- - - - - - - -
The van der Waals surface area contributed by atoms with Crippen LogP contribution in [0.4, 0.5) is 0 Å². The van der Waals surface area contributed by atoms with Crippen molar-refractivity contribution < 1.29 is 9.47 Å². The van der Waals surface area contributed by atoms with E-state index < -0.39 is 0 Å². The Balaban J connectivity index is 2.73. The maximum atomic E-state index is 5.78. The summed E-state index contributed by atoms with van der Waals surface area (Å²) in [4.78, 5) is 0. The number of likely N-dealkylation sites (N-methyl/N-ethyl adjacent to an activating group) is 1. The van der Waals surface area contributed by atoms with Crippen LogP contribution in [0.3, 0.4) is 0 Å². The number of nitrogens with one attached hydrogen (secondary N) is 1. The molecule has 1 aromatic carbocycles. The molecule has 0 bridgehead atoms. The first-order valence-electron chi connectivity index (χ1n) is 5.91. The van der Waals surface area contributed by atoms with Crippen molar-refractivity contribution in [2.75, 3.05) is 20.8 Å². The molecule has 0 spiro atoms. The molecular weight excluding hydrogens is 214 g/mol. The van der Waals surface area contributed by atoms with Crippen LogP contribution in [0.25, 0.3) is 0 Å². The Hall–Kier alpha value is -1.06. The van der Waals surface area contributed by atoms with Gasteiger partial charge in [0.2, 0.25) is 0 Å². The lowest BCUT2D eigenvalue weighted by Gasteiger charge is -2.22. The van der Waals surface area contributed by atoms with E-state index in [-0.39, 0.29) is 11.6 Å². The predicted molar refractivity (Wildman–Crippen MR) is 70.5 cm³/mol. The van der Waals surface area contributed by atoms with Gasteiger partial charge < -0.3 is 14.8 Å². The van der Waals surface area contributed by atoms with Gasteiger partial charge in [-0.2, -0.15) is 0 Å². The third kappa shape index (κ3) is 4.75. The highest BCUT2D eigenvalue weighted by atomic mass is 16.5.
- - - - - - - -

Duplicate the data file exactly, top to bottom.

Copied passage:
The van der Waals surface area contributed by atoms with Crippen LogP contribution in [0.4, 0.5) is 0 Å². The van der Waals surface area contributed by atoms with Crippen molar-refractivity contribution < 1.29 is 9.47 Å². The van der Waals surface area contributed by atoms with E-state index < -0.39 is 0 Å². The Balaban J connectivity index is 2.73. The maximum atomic E-state index is 5.78. The summed E-state index contributed by atoms with van der Waals surface area (Å²) in [4.78, 5) is 0. The number of likely N-dealkylation sites (N-methyl/N-ethyl adjacent to an activating group) is 1. The van der Waals surface area contributed by atoms with Crippen LogP contribution in [0.3, 0.4) is 0 Å². The number of nitrogens with one attached hydrogen (secondary N) is 1. The molecule has 1 aromatic carbocycles. The molecule has 0 bridgehead atoms. The first-order valence-electron chi connectivity index (χ1n) is 5.91. The van der Waals surface area contributed by atoms with Crippen molar-refractivity contribution in [2.75, 3.05) is 20.8 Å². The molecule has 0 spiro atoms. The molecular weight excluding hydrogens is 214 g/mol. The van der Waals surface area contributed by atoms with Crippen LogP contribution in [0.25, 0.3) is 0 Å². The Hall–Kier alpha value is -1.06. The van der Waals surface area contributed by atoms with Gasteiger partial charge in [0.2, 0.25) is 0 Å². The lowest BCUT2D eigenvalue weighted by Gasteiger charge is -2.22. The van der Waals surface area contributed by atoms with E-state index in [-0.39, 0.29) is 11.6 Å². The predicted molar refractivity (Wildman–Crippen MR) is 70.5 cm³/mol. The van der Waals surface area contributed by atoms with Gasteiger partial charge < -0.3 is 14.8 Å². The van der Waals surface area contributed by atoms with Gasteiger partial charge in [-0.2, -0.15) is 0 Å². The third kappa shape index (κ3) is 4.75. The highest BCUT2D eigenvalue weighted by atomic mass is 16.5.